Session Type: ACR Poster Session C
Session Time: 9:00AM-11:00AM
Background/Purpose: Juvenile idiopathic arthritis (JIA) is a chronic arthritis with onset before 16 years of age, that persists for at least 6 weeks, and has an unknown etiology.1 Uveitis is a serious and common extra-articular manifestation of JIA, affecting 12-30% of patients (most commonly female patients with the antinuclear antibody-positive oligoarthritis subtype of JIA).2,3 First-line treatment for JIA-associated uveitis is usually topical corticosteroids and/or conventional synthetic disease modifying anti-rheumatic drugs (csDMARDs), such as methotrexate (MTX). Biologic DMARDS (bDMARDs), such as the TNF inhibitors etanercept (ETN) and adalimumab (ADA), are used after failure of first-line treatments.2 However, it has been reported that ETN use is associated with uveitis flares or new-onset uveitis4 while a recent observational study reported similar uveitis flare rates for both ADA and ETN.5 The objective of this study was to analyze the occurrence of uveitis in patients with JIA treated with ETN, ADA, or MTX (as monotherapy and as part of combination therapy).
Methods: International Statistical Classification of Diseases (ICD)-9 diagnosis codes in a Truven MarketScan claims database were used to identify JIA patients diagnosed with uveitis over a 5-year interval. The analysis assessed the proportion of JIA patients (aged 0-19 years) treated with ETN, ADA, or MTX, as monotherapy or in combination. The percentage of patients diagnosed with uveitis and the time interval for uveitis diagnosis in JIA patients were determined.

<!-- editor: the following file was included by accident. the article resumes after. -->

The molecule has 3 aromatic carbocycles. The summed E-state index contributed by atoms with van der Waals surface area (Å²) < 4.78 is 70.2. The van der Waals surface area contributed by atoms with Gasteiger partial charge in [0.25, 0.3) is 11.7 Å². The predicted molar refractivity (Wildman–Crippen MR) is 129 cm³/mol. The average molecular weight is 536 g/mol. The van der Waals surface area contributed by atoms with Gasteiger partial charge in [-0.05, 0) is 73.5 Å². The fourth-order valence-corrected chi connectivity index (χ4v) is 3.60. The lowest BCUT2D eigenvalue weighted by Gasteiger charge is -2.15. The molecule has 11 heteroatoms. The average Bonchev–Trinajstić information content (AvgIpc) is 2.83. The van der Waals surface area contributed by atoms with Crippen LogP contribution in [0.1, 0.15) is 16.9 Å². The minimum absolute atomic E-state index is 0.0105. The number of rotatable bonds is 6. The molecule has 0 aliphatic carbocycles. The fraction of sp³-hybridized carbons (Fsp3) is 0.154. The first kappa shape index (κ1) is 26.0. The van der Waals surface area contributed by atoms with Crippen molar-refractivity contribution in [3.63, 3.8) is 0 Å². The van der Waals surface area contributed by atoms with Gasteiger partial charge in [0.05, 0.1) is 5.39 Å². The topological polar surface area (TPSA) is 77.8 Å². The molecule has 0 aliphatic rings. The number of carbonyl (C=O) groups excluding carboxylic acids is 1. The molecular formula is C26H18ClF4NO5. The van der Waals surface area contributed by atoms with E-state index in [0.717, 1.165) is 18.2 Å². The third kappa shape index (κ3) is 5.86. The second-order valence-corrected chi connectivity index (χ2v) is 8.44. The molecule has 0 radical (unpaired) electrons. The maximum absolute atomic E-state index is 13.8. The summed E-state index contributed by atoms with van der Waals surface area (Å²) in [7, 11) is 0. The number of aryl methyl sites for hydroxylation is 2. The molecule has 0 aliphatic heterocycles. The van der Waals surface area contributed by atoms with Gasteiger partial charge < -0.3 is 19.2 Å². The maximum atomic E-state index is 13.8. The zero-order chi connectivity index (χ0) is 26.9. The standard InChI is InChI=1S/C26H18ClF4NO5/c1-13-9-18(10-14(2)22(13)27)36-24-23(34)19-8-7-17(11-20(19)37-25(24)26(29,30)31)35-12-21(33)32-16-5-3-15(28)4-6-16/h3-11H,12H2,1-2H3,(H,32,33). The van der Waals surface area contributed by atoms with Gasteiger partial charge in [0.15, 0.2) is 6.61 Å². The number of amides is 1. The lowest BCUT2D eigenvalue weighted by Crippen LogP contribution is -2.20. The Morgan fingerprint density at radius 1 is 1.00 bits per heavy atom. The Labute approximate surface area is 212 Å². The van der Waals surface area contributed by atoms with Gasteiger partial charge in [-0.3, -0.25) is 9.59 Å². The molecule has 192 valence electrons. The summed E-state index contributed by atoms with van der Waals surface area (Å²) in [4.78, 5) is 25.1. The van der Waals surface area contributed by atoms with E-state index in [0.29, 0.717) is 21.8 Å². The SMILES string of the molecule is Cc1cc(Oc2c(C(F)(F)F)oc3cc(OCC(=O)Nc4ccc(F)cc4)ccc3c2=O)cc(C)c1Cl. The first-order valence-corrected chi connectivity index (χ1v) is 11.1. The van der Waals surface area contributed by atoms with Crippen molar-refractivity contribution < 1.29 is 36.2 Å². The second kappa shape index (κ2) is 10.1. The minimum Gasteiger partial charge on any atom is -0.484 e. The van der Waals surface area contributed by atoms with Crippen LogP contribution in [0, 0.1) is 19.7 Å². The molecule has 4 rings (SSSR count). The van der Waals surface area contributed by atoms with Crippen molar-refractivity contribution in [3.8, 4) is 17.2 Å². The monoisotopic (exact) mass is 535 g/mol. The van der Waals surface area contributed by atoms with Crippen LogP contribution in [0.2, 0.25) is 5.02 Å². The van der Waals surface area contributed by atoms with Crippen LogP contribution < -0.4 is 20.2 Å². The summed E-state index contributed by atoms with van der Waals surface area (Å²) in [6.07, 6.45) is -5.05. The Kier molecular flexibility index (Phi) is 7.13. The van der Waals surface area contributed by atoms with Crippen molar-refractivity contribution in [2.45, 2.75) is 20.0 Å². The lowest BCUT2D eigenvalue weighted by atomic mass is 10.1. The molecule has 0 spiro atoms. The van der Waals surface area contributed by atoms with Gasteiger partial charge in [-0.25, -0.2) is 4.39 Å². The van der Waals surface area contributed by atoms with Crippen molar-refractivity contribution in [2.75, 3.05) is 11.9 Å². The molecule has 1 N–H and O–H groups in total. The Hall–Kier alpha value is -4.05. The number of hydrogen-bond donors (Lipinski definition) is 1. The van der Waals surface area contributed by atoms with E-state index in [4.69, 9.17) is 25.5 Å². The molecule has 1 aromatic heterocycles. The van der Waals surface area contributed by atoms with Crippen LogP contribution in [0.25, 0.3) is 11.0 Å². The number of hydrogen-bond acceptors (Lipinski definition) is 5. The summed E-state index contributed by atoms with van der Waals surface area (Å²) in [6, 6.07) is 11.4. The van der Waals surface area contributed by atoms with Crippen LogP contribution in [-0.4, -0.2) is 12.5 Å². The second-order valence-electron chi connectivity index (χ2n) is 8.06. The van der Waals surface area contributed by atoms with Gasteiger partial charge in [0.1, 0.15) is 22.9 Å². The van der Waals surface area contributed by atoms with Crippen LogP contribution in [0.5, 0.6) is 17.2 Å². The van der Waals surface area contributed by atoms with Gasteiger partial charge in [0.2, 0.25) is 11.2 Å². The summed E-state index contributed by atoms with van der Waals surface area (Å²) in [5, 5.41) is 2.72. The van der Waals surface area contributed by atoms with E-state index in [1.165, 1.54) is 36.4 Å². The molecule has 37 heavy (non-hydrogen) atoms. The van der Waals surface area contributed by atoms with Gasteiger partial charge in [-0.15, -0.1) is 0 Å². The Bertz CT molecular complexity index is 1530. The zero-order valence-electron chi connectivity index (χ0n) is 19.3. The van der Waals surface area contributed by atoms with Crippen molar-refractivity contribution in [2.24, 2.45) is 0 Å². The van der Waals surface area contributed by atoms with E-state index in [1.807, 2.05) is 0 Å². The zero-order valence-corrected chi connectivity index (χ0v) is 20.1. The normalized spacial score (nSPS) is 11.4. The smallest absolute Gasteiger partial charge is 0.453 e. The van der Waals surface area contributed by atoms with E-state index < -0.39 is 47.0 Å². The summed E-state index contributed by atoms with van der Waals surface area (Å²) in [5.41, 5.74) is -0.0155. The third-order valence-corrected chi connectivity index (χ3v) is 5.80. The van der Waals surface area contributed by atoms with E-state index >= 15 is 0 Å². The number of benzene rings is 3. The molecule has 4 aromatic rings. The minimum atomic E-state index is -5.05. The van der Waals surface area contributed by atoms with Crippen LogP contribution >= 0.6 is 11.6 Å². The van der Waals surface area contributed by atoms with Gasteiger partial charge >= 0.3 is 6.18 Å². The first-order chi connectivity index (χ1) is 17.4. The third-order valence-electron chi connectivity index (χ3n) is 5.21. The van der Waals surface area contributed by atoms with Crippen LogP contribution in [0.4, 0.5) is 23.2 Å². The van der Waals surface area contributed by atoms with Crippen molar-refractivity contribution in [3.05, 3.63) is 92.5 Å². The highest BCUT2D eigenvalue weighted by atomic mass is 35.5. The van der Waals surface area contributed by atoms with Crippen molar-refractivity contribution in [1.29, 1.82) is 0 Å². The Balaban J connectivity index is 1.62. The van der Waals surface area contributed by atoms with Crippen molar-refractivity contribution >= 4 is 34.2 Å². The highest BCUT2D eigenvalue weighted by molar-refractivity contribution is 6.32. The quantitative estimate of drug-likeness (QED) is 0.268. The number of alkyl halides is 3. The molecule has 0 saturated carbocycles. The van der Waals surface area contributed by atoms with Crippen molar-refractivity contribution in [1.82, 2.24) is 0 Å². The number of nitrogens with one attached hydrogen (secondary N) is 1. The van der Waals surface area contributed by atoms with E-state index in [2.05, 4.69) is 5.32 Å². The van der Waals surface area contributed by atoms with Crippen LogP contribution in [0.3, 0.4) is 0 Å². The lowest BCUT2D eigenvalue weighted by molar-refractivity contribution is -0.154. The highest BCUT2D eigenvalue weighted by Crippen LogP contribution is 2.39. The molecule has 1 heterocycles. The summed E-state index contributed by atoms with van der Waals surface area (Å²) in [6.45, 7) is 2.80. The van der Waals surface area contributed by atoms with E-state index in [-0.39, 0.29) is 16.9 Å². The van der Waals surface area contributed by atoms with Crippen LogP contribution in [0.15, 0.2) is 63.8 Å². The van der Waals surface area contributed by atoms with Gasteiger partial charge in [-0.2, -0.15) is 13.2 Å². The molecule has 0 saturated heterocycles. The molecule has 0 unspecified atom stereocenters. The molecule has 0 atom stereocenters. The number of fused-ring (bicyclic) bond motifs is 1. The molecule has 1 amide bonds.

Results: A total of 22,789 patients with JIA were included in this analysis. Mean age was 11.4 years, 69% of patients were female, and mean JIA disease duration was 3 years. This patient population included 19,814 patients with chronic, or not otherwise specified, polyarticular JIA. A total of 2581 (11.3%) patients (mean age 10.2 years, 73% female) were diagnosed with uveitis. There was no apparent difference in the percentage of JIA patients receiving ETN, ADA, or MTX who were diagnosed with uveitis. A total of 2.7-5.9% of patients receiving monotherapy were diagnosed with uveitis compared with 3.2-3.6% of patients receiving combination therapy (Figure). The vast majority of patients (2123 of 2581, 82.3%) with uveitis were diagnosed within a year of their JIA diagnosis.
Conclusion: In this patient database, a similar proportion of patients with JIA who were treated with ETN or ADA (either as monotherapy or in combination with MTX) received a subsequent diagnosis of uveitis.
To cite this abstract in AMA style:Roshak K, Sopczynski JM, Suehiro R, Marshall L. Etanercept, Adalimumab and Methotexate Utilization By Juvenile Idopathic Arthritis Patients and the Occurrence of Uveitis [abstract]. Arthritis Rheumatol. 2017; 69 (suppl 10). https://acrabstracts.org/abstract/etanercept-adalimumab-and-methotexate-utilization-by-juvenile-idopathic-arthritis-patients-and-the-occurrence-of-uveitis/. Accessed January 21, 2020.
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ACR Meeting Abstracts - https://acrabstracts.org/abstract/etanercept-adalimumab-and-methotexate-utilization-by-juvenile-idopathic-arthritis-patients-and-the-occurrence-of-uveitis/